“I’m the first one to tell you I don’t like government. I don’t like taxes. I don’t like bureaucracy,” he said. “We run as a business.”

Haymore and one other inspector review plans submitted electronically and inspect the construction as it occurs. A third employee runs the office.

The county’s ability to make good on its promise of lightningfast permits is a tremendous selling point, helping to attract big-name companies to a state that is somewhat limited in itsability to compete in the tax incentivebattle. “In other places, they may have 20 to 30 permits to pull or agencies to get approval from,” said Mike Kazmierski, president of the Economic Development Authority of Western Nevada. “Any one of which could stop the process.”

In fact, speeding up the permit process is a developing tactic by states working to outdo each other with giant tax incentive packages.

“That’s one of the next frontiers in economic development,” said John Boyd, a principal of Princeton, N.J.-based site selection firm The Boyd Company. “It’s very, very important. These are time-sensitive projects.”

Hopes pinned on gigafactory

Critics of the process — many of whom come from neighboring jurisdictions that can’t match the turnaround — point out the risky business of allowing construction to begin before plans are fully inspected.

“To me, that’s a little riskier because if something is missed in the submittal and you’re already out there doing construction, it could delay the project,” said Fred Turnier, community development director for the city of Reno.

In Reno, plan review takes up to 10 days. A full permit usually isn’t issued for four to six weeks, he said.

Meanwhile, economic development officials across the state are hoping Storey County’s ability to eliminate the “scheduling risk” created by a lengthy review process will be the deal-sealer on Nevada’s bid to win Tesla’s gigafactory.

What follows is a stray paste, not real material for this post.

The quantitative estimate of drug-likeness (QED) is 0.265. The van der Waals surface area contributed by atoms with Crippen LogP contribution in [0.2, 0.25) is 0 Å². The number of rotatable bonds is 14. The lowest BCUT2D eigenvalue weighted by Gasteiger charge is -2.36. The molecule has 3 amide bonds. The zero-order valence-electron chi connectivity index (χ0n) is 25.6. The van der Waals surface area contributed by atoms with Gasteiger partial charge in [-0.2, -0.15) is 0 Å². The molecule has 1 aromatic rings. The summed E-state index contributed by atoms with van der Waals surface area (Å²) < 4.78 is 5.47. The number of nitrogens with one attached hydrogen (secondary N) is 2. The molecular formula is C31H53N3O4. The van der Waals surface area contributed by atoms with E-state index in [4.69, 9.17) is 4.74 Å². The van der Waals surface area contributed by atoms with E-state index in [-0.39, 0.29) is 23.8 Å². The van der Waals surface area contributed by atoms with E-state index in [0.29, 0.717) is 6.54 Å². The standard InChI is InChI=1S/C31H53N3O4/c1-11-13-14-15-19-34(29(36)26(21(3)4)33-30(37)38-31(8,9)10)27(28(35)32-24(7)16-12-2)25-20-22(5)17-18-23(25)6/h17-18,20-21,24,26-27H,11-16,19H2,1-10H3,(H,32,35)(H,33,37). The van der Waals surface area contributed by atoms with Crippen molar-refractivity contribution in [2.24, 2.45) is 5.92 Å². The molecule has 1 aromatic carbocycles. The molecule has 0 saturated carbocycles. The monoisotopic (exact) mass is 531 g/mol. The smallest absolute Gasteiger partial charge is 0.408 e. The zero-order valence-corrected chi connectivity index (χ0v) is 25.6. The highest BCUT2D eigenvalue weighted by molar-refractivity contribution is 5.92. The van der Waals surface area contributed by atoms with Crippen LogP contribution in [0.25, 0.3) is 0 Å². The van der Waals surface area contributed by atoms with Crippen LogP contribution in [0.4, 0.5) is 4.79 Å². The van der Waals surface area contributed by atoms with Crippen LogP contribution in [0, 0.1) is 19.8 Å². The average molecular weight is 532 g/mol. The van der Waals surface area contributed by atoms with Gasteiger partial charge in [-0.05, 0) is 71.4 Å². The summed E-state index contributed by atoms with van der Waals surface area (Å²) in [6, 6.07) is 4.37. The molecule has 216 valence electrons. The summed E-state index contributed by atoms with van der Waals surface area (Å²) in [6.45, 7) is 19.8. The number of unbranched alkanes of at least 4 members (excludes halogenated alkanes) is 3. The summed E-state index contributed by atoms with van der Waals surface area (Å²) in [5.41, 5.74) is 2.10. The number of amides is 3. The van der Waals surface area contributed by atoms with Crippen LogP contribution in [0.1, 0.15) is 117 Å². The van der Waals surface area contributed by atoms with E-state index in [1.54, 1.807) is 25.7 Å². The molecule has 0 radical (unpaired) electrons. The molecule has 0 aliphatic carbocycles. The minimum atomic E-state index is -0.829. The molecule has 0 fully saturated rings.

Nevada is one of four finalist states, according to the company, which is saying little else about its plans. But economic development officials have said the Tahoe Reno Industrial Center is on the short list.

In May, the county issued a permit for work to begin on a massive grading project. County officials are prohibited from talking about the project because of a nondisclosure agreement. And at least one local construction firm said it can’t talk about the Tesla project because of a nondisclosure agreement.

If Nevada wins the bid, Haymore and his tiny department will be in charge of overseeing the construction of a 10-millionsquare- foot facility that could bring 6,000 jobs to the region. To put that in perspective, only 3,900 people live in the county.

“We don’t want to blow the biggest deal in the country right now,” Haymore said.

“I’m on pins and needles just like everyone else. I’ll believe it when I see it. Until then, I pray every day that it happens.”